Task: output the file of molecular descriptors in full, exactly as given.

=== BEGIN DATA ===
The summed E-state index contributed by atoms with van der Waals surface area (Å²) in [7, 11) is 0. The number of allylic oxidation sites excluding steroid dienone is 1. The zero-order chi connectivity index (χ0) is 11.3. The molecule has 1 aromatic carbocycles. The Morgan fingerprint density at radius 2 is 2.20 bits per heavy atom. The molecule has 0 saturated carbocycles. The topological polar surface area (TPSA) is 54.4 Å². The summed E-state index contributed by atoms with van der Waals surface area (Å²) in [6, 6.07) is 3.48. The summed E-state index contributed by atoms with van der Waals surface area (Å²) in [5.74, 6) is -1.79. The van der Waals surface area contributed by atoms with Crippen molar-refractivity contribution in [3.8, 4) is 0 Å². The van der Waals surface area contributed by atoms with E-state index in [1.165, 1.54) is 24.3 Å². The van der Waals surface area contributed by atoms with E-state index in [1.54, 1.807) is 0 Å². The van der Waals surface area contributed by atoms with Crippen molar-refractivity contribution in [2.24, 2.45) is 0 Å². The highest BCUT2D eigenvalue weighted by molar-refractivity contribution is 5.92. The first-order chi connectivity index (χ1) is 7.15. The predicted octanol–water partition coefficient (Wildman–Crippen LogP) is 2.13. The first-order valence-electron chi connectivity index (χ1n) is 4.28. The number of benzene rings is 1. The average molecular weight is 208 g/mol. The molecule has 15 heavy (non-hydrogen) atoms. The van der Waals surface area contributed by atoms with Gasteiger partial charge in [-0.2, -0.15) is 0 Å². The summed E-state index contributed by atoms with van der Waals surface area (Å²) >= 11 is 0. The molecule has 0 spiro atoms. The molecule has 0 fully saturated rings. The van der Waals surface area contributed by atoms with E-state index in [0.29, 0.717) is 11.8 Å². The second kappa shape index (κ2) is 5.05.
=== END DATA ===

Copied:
The summed E-state index contributed by atoms with van der Waals surface area (Å²) in [7, 11) is 0. The number of allylic oxidation sites excluding steroid dienone is 1. The zero-order chi connectivity index (χ0) is 11.3. The molecule has 1 aromatic carbocycles. The Morgan fingerprint density at radius 2 is 2.20 bits per heavy atom. The molecule has 0 saturated carbocycles. The topological polar surface area (TPSA) is 54.4 Å². The summed E-state index contributed by atoms with van der Waals surface area (Å²) in [6, 6.07) is 3.48. The summed E-state index contributed by atoms with van der Waals surface area (Å²) in [5.74, 6) is -1.79. The van der Waals surface area contributed by atoms with Crippen molar-refractivity contribution in [3.8, 4) is 0 Å². The van der Waals surface area contributed by atoms with E-state index in [1.165, 1.54) is 24.3 Å². The van der Waals surface area contributed by atoms with E-state index in [1.54, 1.807) is 0 Å². The van der Waals surface area contributed by atoms with Crippen molar-refractivity contribution in [2.24, 2.45) is 0 Å². The highest BCUT2D eigenvalue weighted by molar-refractivity contribution is 5.92. The first-order chi connectivity index (χ1) is 7.15. The predicted octanol–water partition coefficient (Wildman–Crippen LogP) is 2.13. The first-order valence-electron chi connectivity index (χ1n) is 4.28. The number of benzene rings is 1. The average molecular weight is 208 g/mol. The molecule has 15 heavy (non-hydrogen) atoms. The van der Waals surface area contributed by atoms with Gasteiger partial charge in [-0.2, -0.15) is 0 Å². The summed E-state index contributed by atoms with van der Waals surface area (Å²) >= 11 is 0. The molecule has 0 spiro atoms. The molecule has 0 fully saturated rings. The van der Waals surface area contributed by atoms with E-state index in [0.29, 0.717) is 11.8 Å². The second kappa shape index (κ2) is 5.05.